Cricket Australia (CA) on Tuesday announced that the board would be matching prize money for the upcoming women's ICC T20 World Cup 2020 to ensure parity with men's prize money.
This could see CA picking up a USD 6,00,000 bill (AUD 8,85,000) for parity if the Australian team manages to win the tournament.
"We want to continue our commitment to equality by ensuring that any prize money earned by the Australian Women's team in the T20 World Cup is the same as what is on offer in the men's side of the tournament. This will include matching the prize money for the final, semi-finals, or group stage," CA CEO Kevin Roberts said in an official statement.
This announcement by CA comes on the back of International Cricket Council's (ICC) decision to significantly increase the T20 World Cup prize pool for the 2020 Women's Tournament in Australia by 320 per cent from the 2018 tournament, which will see the winner and finalist take home USD 1 million and USD 500,000 respectively.
"The quality and skill level of the women's game continues to grow and that was witnessed firsthand last week with the team breaking another world record, winning 18 consecutive ODI matches," Roberts said.
"I am proud to say that cricket is the most lucrative team sport for women in Australia, with nationally contracted players receiving an average wage of more than USD 1,80,000 a year including domestic duties, while WBBL and state only contracted players earn an average of more than USD 55,000," he added.
In 2017, Cricket Australia and the Australian Cricketers Association (ACA) had negotiated an outcome for all players, offering the same base rate of pay regardless of gender.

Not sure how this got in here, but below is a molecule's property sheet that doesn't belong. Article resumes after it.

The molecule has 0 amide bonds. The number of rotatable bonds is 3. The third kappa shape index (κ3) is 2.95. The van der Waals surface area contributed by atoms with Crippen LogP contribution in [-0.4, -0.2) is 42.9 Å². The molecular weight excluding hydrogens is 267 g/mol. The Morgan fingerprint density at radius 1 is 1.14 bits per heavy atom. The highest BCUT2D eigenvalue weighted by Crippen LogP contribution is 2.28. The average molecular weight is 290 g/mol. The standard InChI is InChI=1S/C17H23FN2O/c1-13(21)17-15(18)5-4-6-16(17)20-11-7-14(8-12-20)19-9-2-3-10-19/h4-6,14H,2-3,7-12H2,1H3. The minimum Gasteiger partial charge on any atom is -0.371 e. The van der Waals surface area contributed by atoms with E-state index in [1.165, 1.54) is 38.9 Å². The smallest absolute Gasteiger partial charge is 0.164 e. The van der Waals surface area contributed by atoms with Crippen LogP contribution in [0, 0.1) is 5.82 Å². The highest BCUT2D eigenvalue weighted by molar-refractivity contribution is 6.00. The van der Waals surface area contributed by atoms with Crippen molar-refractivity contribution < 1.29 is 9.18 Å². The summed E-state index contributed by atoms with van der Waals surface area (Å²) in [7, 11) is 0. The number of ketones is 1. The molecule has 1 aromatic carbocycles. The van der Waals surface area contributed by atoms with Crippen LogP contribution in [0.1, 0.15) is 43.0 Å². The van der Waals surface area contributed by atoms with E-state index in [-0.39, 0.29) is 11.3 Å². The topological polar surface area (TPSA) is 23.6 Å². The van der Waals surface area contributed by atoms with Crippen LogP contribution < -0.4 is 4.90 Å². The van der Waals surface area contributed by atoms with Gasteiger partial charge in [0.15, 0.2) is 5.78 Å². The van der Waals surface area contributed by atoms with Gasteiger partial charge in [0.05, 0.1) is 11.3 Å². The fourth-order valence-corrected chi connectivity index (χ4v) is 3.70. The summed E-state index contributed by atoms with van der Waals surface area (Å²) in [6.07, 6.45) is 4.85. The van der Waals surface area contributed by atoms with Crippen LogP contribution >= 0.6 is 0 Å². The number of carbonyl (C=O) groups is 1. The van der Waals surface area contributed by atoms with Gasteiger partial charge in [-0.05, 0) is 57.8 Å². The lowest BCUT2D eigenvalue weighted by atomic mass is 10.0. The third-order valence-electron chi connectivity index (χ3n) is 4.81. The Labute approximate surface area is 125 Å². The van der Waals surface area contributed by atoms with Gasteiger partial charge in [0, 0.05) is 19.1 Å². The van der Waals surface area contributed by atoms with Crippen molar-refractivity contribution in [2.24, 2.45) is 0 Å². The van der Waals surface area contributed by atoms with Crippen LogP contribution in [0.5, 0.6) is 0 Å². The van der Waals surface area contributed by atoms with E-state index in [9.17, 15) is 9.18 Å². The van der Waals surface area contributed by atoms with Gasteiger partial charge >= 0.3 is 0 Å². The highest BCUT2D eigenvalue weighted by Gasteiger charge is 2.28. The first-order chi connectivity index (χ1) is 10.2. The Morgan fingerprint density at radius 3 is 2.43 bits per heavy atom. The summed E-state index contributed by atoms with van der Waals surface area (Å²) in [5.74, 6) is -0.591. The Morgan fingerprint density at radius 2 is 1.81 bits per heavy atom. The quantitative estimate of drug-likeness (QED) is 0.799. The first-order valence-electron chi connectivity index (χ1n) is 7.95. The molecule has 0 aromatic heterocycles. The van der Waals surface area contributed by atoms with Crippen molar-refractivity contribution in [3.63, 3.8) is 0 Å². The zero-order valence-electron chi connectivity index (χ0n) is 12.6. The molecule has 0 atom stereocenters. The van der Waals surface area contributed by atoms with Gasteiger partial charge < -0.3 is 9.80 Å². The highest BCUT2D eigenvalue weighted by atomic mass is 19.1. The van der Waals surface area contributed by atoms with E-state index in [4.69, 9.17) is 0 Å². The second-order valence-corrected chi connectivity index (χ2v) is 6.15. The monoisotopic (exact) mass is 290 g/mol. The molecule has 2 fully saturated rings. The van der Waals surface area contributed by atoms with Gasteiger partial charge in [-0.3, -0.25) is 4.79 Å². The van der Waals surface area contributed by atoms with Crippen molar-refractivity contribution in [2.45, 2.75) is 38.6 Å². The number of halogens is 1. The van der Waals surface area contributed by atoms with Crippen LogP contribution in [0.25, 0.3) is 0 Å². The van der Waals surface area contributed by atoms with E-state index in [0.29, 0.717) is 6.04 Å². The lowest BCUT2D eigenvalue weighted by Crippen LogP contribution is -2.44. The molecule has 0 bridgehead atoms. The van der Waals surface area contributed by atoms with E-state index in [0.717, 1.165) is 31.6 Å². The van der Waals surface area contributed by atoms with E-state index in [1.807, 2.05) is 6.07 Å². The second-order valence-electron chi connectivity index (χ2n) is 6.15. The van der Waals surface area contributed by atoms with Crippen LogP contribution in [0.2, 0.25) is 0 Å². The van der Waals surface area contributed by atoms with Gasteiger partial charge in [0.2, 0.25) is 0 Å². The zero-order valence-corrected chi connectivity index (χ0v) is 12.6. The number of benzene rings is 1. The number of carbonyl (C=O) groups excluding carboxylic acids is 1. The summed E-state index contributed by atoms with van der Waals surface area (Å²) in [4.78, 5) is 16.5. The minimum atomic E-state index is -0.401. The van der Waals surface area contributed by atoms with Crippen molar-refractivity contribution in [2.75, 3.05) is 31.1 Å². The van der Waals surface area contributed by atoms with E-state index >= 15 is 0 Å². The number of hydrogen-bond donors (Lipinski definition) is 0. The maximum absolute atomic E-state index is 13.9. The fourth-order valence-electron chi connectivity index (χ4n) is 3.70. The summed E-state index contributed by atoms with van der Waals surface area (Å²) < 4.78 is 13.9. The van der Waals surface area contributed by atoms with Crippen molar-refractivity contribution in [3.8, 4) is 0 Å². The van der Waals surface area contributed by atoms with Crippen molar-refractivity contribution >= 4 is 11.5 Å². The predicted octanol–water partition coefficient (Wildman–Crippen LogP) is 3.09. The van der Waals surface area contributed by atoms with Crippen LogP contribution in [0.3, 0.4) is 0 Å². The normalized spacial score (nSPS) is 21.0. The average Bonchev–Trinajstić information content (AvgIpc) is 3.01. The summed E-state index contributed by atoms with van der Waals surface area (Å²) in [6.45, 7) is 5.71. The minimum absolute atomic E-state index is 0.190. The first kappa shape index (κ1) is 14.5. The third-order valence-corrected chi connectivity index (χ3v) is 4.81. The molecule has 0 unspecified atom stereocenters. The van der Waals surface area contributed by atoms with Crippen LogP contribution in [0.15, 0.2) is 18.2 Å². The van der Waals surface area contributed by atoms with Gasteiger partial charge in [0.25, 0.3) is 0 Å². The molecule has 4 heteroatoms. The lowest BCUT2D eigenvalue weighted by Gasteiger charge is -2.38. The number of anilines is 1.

This saw a seven-fold increase in payments for elite female cricketers, from USD 7.5 million over the previous five-year period to USD 55 million over the term of the current collective bargaining agreement, which is in place until 2023.
Since the new MoU was negotiated, all of CA's domestic competitions give equal prize money where both men and women participate. This year's Big Bash leagues will split prize money topping USD 6,55,000, while the Marsh One-Day Cup and WNCL will split prize money of USD 5,30,566.
"I commend the ICC's commitment and while there is no doubt we are starting to see financial progress for our talented cricketers, we still have a way to go and CA will continue to play a role in driving equality for our athletes," Roberts said.
Last week, CA had announced a landmark parental leave policy aimed at supporting professional cricketers through pregnancy, adoption, and their return to play.
For players who fall pregnant, they can transfer to a non-playing role until they give birth and be eligible for 12-months paid parental leave.
( With inputs from ANI )